Good introduction by Elizabeth Chambless -- feasibility, impact? These were defined as essential for the success of the proposals. Not all proposals presented are summarised below. All of them are interesting, though, and can be found on the NYLS web site here.
John Garvey (U of New Hampshire) and I present on our joint project to develop a new form of sim using SCs and SIMPLE (slides). If you want to follow up the discussions, please feel free to post comments here...
Session 3 focused on the view from regulators -- see the conference page at NYLS for a list of those taking part. Stephen Zack, ABA President, was useful on the dilemmas faced by regulators. But yr intrepid correspondent was beginning to pall at a full day of panel sessions, and excused himself from half of the next, on Globalization, Lawyers and Emerging Economies - A Theoretical Synthesis, to take a blustery walk around Harvard Yard. This last session's topic is fascinating in itself, of the half that I caught, it was really a sociolegal/profession session on globalisation rather than a session on globalisation of/and legal education.
Later that evening over dinner Martha Minow gave a characteristically rich and well-pitched talk on legal education, referencing law school reform, Carnegie and Sesame St. She listed some of what needed doing, warned against getting rid of what law schools did well (problem analysis). No mention of the Sheldon & Krieger literature, eg? Or the documented negative effects that law school has on our students? She quoted Twining on the law school dilemma:
in all Western societies law schools are typically in a tug of war between three aspirations: to be accepted as full members of the community of higher learning; to be relatively detached, but nonetheless engaged, critics and censors of law in society; and to be service-institutions for a profession which is itself caught between noble ideals, lucrative service of powerful interests and unromantic cleaning up of society’s messes.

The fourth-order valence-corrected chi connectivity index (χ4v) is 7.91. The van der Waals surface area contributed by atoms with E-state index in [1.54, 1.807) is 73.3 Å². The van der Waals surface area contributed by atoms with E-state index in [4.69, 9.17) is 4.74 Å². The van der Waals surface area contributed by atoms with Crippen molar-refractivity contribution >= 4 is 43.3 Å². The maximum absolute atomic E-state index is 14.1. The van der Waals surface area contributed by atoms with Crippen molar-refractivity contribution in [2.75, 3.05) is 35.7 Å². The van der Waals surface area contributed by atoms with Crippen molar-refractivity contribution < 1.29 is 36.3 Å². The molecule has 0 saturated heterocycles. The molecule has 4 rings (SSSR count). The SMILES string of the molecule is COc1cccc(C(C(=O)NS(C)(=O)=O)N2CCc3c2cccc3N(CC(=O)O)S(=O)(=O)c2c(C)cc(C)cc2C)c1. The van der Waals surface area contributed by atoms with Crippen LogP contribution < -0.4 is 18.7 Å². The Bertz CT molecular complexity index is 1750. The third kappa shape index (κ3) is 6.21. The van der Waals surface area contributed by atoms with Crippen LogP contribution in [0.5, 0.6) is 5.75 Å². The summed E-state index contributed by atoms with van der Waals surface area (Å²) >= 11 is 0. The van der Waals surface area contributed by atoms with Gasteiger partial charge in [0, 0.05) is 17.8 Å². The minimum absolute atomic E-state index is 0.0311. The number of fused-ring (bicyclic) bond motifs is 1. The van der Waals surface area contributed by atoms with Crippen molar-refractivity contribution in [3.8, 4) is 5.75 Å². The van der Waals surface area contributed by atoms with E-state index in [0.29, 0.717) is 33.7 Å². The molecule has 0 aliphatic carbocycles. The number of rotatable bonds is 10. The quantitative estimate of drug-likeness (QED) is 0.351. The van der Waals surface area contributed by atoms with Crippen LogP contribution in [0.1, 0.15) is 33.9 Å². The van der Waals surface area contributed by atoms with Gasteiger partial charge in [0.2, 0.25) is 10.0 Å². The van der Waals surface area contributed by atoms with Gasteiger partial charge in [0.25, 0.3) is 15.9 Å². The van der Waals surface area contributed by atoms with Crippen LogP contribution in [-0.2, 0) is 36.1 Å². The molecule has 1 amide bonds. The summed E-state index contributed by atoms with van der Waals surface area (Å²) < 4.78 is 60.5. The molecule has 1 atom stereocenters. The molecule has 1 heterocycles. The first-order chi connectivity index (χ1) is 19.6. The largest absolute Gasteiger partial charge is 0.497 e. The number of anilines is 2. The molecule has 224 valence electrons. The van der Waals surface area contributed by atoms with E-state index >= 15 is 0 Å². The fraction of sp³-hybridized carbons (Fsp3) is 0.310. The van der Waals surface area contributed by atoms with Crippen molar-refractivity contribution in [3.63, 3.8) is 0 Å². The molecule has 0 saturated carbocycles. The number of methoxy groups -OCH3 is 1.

(Twining, W. (1982) The Benson report and legal education: a personal view, in: P.A. Thomas (ed.) Law in the Balance: Legal Services in the 1980s (Oxford, Robertson).
Which I also quote in my book, in the final chapter. My next comment:
Where might we start with this situation? A strong pragmatism would probably plan to start with the last phrase – with society’s messes.
Doubtful if she would agree with that Deweyan approach; but she was funny, gracious, and had actually taken the time to read the proposals that will be presented on the second day of the conference, which did impress me.
Keynote by CEO of the Legal Services Board. Good to see him at this conference because, as David Wilkins pointed out in introducing him, his organisation is taking seriously the issues also facing the ABA. More below the fold, adapted from his slides.
In the first panel session of the conference (Global Perspectives on Legal Education), interesting though rather general presentations. Daniel Foote gave a comprehensive, detailed portrait of reform failure in Japan, where in spite of efforts to the contrary, the Bar Exam is being treated as a strait gateway by entrenched interests in the legal profession to restrict entry to the legal profession. There are of course other institutions involved, eg Minstry of Education, Justice, the Supremem Court, prep schools etc. There was no evidence that increased numbers actually decreased quality. Above all, changing the mindset of academics was critical, and still is. Good presentation.
Interesting questions re ABA accreditation of foreign law schools, ably caught by Raj Kumar in his response. a
Second panel was on Cross-Professional Comparison. Good presentation by Jules Dienstag, on medical education and the possible synergies with legal education. Outstanding contributions by Kuresh Khurana on a whole range of socio-business, sociolegal & accreditation issues. More interesting panel to me at least because it was more practical: theory arising from practice issues.
Oliver Goodenough’s comment about books and the Langdellian revolution stuck in my mind. A key issue is whether the technology of book production stimulated the revolution, or whether it was simply co-opted by legal academics as a useful technology and had no impact upon the dissemination of the method.
Long hiatus -- got caught up in writing deadlines gridlock which I'm still not clear of. Plus I'm uneasy with the direction that Typepad are taking their blogging software (too commercial for me) and am looking for alternatives, probably Wordpress, combining this with a more substantial site with publications etc. Still planning that. Meanwhile, am in Harvard Law School for the FutureEd Conference, more of which tomorrow, and today's outing, the Educating the Digital Lawyer workshop, hosted by The Law Lab, a project of the Berkman Centre for Internet & Society. More on this below the fold.
This is a plenary presentation being given at the IJCLE Conference at Northumbria Law School. Keynote slides at the usual place. It focuses on the place of Francis Hutcheson in an alternative tradition to that of the liberal law school, calling on Dewey and others; and is a version of a chapter I've written for Julian Webb's edited collection on legal education, to be published later this year. Comments welcome from those present who heard it, and anyone else!
Been thinking about this, since we're engaged in a project that incorporates them at Northumbria Law School. Talking to staff today it was borne in on me yet again how much lectures are culturally more sophisticated events than we tend to